A pilot survey of decisions by acute medicine staff after thunderclap headache

B Dobb, J Cooper

Research output: Contribution to journalArticlepeer-review

4 Citations (Scopus)


INTRODUCTION AND AIMS: Traditionally, neurologically pristine patients with a thunderclap headache are investigated with a non-contrast computed tomography (CT) brain scan, which if negative is followed by a lumbar puncture (LP) to exclude important secondary causes, particularly subarachnoid haemorrhage (SAH). However, misdiagnosis of such patients is still a cause of significant human and financial cost and a regular reason for medical litigation. This study explores the approach of emergency medicine and acute medicine clinicians to the investigation of a patient with thunderclap headache.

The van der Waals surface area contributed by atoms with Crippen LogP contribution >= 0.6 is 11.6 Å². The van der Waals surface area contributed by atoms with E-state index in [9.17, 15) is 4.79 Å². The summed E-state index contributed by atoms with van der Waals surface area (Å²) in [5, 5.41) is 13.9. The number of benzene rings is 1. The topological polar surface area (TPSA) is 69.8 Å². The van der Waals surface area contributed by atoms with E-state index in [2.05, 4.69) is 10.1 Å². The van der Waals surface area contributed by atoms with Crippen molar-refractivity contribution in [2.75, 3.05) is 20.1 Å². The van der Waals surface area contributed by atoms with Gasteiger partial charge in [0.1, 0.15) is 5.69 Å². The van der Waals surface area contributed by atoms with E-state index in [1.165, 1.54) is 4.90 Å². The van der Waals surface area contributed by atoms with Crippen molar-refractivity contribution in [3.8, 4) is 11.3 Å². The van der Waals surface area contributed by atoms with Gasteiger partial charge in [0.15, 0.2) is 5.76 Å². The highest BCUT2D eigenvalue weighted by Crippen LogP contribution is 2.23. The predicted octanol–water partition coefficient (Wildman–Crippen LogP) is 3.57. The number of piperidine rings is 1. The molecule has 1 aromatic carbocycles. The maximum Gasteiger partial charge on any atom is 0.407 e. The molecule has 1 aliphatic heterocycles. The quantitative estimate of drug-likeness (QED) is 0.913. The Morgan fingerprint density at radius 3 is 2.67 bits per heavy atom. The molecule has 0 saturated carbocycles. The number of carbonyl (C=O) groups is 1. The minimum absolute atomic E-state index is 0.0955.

METHODS: Clinicians were invited to complete an online survey based on a clinical vignette of a 45-year-old man presenting with a thunderclap headache who had a pristine neurological examination.

RESULTS: A total of 160 clinicians responded. The majority (89%) elected to perform a non-contrast CT brain as their first investigation, though five clinicians discharged the patient without investigation. If the CT was negative, only 84% would then proceed to LP, but 20% would undertake this investigation before 12 hours from headache onset.

CONCLUSIONS: Most clinicians investigate neurologically intact patients with thunderclap headache following a CT/LP strategy, but deviations from recommended practice are common.

Original languageEnglish
Pages (from-to)207-214
Number of pages8
JournalJournal of the Royal College of Physicians of Edinburgh
Issue number3
Publication statusPublished - 2013


  • Brain
  • Cerebrospinal Fluid
  • Data Collection
  • Diagnosis, Differential
  • Headache Disorders, Primary
  • Humans
  • Intracranial Aneurysm
  • Male
  • Middle Aged
  • Physician's Practice Patterns
  • Spinal Puncture
  • Subarachnoid Hemorrhage
  • Tomography, X-Ray Computed
  • Survey
  • Thunderclap Headache


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